To find the length of a rafter by the use of the table, first find the required pitch, at the left end of the table. Opposite this and under the graduation on the edge representing the run in feet, will be found the length of the rafter; e.g., a rafter having a run of 12' with a ¼ pitch, is 13' 5" long, one with a run of 11' and a ⅓ pitch, is 13' 28⁄12", one with a run of 7' and a ⅝ pitch, is 11' 26⁄12" long, etc.
When the run is in inches, the readings are for 1⁄12 of the run in feet: e.g., a rafter with a run of 12" and a ¼ pitch is 135⁄12", one with a run of 11" and a ⅓ pitch, is 133⁄12". Where the run is in both feet and inches, find the feet and the inches separately; and add together; e.g., a rafter with a run of 11' 6", and a ½ pitch, is 15' 68⁄12" + 86⁄12" = 16' 32⁄12".
The lumberman's board-rule, Fig. 199. To measure wood by it, note the length of the board in feet at the end of the measure. The dot nearest the width (measured in inches) gives the B. M. for lumber 1" thick.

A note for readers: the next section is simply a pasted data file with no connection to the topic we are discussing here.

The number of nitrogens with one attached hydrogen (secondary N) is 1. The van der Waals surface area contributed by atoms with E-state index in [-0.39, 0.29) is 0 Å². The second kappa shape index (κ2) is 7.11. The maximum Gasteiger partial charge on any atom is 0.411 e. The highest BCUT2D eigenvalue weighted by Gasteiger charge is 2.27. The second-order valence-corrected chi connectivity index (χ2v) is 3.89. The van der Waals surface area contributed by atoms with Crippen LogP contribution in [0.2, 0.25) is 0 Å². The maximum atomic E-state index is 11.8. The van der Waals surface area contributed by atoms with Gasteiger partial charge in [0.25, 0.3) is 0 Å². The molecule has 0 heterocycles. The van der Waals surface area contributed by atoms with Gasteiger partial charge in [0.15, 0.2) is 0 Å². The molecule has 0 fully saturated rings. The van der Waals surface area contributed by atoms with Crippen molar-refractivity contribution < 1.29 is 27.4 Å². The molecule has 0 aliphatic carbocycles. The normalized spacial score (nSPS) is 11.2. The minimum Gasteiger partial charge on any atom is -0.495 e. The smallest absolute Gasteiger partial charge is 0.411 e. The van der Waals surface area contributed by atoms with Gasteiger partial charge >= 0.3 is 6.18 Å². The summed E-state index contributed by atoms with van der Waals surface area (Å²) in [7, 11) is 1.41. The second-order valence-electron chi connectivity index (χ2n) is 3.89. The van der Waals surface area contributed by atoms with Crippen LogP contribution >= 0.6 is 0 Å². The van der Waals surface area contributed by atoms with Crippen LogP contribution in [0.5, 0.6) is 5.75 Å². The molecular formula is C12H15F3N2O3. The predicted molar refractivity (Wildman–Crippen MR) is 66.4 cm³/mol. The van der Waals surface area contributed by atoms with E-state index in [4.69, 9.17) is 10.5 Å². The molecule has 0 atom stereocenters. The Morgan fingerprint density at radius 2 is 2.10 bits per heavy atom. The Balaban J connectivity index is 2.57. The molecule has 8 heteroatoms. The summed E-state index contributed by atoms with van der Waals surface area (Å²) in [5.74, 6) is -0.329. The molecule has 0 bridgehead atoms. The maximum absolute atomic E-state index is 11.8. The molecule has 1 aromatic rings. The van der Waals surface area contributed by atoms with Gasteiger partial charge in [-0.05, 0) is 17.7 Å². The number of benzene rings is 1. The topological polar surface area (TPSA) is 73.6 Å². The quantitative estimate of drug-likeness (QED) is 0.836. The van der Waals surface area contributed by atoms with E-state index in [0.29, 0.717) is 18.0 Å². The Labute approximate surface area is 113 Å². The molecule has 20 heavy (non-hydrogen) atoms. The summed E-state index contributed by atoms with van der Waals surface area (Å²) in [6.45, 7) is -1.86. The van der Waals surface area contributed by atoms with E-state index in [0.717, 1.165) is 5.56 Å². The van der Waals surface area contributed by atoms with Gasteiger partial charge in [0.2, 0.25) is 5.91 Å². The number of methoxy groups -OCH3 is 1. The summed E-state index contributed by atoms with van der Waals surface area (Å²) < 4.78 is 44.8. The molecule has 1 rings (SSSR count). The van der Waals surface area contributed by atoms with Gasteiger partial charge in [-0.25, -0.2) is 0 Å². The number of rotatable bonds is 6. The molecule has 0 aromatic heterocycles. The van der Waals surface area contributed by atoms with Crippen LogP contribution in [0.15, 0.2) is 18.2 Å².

The try-square, Fig. 200, which is most commonly used for measuring the accuracy of right angles, is also convenient for testing the width of a board at various places along its length, for making short measurements, and as a guide in laying out lines with a pencil or knife at right angles to a surface or edge. The sizes are various and are indicated by the length of the blade. A convenient size for the individual bench and for ordinary use has a blade 6" long. It is also well to have in the shop one large one with a 12" blade.
|Fig. 200. Try-Square.||Fig. 201. Miter-Square.||Fig. 202. Sliding-T Bevel.|